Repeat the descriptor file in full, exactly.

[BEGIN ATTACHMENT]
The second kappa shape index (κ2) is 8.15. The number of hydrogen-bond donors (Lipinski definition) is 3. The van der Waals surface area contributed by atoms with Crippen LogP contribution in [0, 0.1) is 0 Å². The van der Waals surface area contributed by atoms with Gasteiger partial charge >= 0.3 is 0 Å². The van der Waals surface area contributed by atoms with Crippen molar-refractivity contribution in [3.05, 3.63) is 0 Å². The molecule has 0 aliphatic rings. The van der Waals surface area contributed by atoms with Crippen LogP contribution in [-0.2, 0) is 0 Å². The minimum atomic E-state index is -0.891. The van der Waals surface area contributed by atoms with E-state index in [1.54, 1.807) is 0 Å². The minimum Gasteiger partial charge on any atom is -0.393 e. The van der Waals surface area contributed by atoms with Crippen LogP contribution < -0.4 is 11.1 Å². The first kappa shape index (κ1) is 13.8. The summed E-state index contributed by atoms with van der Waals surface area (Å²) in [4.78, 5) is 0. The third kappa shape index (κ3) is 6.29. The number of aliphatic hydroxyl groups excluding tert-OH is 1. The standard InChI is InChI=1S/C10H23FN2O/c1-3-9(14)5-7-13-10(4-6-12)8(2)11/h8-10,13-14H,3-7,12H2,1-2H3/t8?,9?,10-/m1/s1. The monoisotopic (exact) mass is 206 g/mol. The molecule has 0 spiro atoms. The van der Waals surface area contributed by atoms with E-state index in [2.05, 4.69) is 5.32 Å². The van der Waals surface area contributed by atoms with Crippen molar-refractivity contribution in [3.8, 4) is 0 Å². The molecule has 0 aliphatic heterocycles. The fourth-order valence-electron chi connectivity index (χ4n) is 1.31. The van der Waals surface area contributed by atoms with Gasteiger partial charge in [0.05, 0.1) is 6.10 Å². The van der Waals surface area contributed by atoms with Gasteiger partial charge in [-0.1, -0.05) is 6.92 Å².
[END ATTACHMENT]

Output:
The second kappa shape index (κ2) is 8.15. The number of hydrogen-bond donors (Lipinski definition) is 3. The van der Waals surface area contributed by atoms with Crippen LogP contribution in [0, 0.1) is 0 Å². The van der Waals surface area contributed by atoms with Gasteiger partial charge >= 0.3 is 0 Å². The van der Waals surface area contributed by atoms with Crippen molar-refractivity contribution in [3.05, 3.63) is 0 Å². The molecule has 0 aliphatic rings. The van der Waals surface area contributed by atoms with Crippen LogP contribution in [-0.2, 0) is 0 Å². The minimum atomic E-state index is -0.891. The van der Waals surface area contributed by atoms with E-state index in [1.54, 1.807) is 0 Å². The minimum Gasteiger partial charge on any atom is -0.393 e. The van der Waals surface area contributed by atoms with Crippen LogP contribution < -0.4 is 11.1 Å². The first kappa shape index (κ1) is 13.8. The summed E-state index contributed by atoms with van der Waals surface area (Å²) in [4.78, 5) is 0. The third kappa shape index (κ3) is 6.29. The number of aliphatic hydroxyl groups excluding tert-OH is 1. The standard InChI is InChI=1S/C10H23FN2O/c1-3-9(14)5-7-13-10(4-6-12)8(2)11/h8-10,13-14H,3-7,12H2,1-2H3/t8?,9?,10-/m1/s1. The monoisotopic (exact) mass is 206 g/mol. The molecule has 0 spiro atoms. The van der Waals surface area contributed by atoms with E-state index in [2.05, 4.69) is 5.32 Å². The van der Waals surface area contributed by atoms with Crippen molar-refractivity contribution in [3.8, 4) is 0 Å². The molecule has 0 aliphatic heterocycles. The fourth-order valence-electron chi connectivity index (χ4n) is 1.31. The van der Waals surface area contributed by atoms with Gasteiger partial charge in [0.05, 0.1) is 6.10 Å². The van der Waals surface area contributed by atoms with Gasteiger partial charge in [-0.1, -0.05) is 6.92 Å².